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. Last Updated: 07/27/2016

Ukrainian Police Ordered to Act

KIEV -- Ukrainian President Viktor Yushchenko ordered prosecutors and police on Monday to take action against any official who refused to fulfill his order to dissolve the parliament and call early elections.

But with the Constitutional Court scheduled to begin hearings Tuesday on the legality of the president's decree, action looked unlikely as all sides await a ruling in the three-week political crisis.

Prime Minister Viktor Yanukovych and his majority in the parliament have remained defiant, refusing to abide by the order or to release funds to allow the Central Election Commission to begin preparing for the May 27 vote.

"The president signed the decree. I expect you to implement it," Yushchenko said during a meeting with leaders of Ukraine's law enforcement bodies.

"Your function is to demonstrate to 48 million citizens that there is law in Ukraine and that the fundamental right to vote will be observed."

Both Yushchenko and Yanukovych planned trips to Europe on Tuesday to talk with officials about the crisis, Ukrainian media reported.

The stalemate pitting the pro-Western president against the Russian-leaning prime minister has become the country's worst crisis since the 2004 Orange Revolution.

Yanukovych's supporters brought in tens of thousands of supporters from his support bases in eastern and southern Ukraine for protests on Kiev's main square and set up a tent camp in a central city park.

The rallies echoed the 2004 Orange Revolution mass street protests, in which hundreds of thousands of protesters flooded the capital's streets to protest against Yanukovych's fraud-tainted victory in a presidential vote. The Supreme Court then ordered a revote, which Yushchenko won.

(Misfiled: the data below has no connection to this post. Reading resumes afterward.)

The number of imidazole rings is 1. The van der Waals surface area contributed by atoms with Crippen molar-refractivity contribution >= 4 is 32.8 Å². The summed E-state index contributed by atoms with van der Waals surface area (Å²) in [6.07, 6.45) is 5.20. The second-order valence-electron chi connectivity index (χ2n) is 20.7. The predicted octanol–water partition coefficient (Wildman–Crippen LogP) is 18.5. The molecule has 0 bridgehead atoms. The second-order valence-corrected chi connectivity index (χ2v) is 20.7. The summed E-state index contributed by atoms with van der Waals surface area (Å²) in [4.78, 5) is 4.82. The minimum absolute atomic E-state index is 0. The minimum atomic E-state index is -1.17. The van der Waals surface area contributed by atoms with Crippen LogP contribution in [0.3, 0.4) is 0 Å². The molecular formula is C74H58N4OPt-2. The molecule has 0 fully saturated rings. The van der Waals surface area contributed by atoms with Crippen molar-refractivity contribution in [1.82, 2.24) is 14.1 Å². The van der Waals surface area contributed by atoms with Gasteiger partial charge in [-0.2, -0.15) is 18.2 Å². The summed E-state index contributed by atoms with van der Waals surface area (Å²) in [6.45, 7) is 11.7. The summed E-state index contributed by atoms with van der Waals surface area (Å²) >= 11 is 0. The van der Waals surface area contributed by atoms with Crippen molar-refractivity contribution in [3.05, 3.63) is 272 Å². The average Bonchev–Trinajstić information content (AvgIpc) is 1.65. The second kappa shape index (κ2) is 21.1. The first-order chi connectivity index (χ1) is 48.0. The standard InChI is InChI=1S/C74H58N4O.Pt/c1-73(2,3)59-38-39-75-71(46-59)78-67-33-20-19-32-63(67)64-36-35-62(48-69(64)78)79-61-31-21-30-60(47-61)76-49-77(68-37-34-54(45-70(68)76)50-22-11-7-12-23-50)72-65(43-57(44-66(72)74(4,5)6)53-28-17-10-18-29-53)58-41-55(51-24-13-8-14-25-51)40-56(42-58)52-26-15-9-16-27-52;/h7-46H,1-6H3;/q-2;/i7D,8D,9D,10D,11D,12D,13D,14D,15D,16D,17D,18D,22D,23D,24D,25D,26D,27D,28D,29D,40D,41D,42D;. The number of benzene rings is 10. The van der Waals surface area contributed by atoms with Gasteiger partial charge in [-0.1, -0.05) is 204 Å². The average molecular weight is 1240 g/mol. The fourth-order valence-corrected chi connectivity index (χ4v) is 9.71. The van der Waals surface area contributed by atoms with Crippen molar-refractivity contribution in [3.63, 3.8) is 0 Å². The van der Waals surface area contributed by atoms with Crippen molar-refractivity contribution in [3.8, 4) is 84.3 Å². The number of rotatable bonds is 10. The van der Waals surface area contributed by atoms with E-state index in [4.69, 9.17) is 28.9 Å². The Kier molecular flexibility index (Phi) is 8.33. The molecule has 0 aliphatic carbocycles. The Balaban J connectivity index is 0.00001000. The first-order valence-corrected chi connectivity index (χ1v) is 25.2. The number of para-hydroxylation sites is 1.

Yanukovych returned to office as prime minister last year after his party won the most votes in a March parliamentary election and put together a majority coalition, forcing Yushchenko into an awkward power-sharing agreement. Yanukovych made his political comeback by capitalizing on widespread disappointment after the Orange Revolution ushered in higher prices and political bickering -- rather than the rapid reform and thicker wallets many expected.

The latest crisis arose after Yushchenko accused Yanukovych of trying to usurp power by persuading opposition lawmakers to defect to his majority coalition, with the aim of reaching a 300-seat veto-proof majority. Yushchenko called it a revision of the voter's will.

Yushchenko and Yanukovych have held hours of talks, but so far have failed to resolve the deadlock.

Ukraine has been eager to build closer ties with the European Union, encouraged by some of the alliance's newest members -- former Warsaw Pact countries who appear eager for a friendly buffer between them and a resurgent Russia.

Moscow, which has historical ties to Kiev, has also appealed for a calm resolution of the crisis.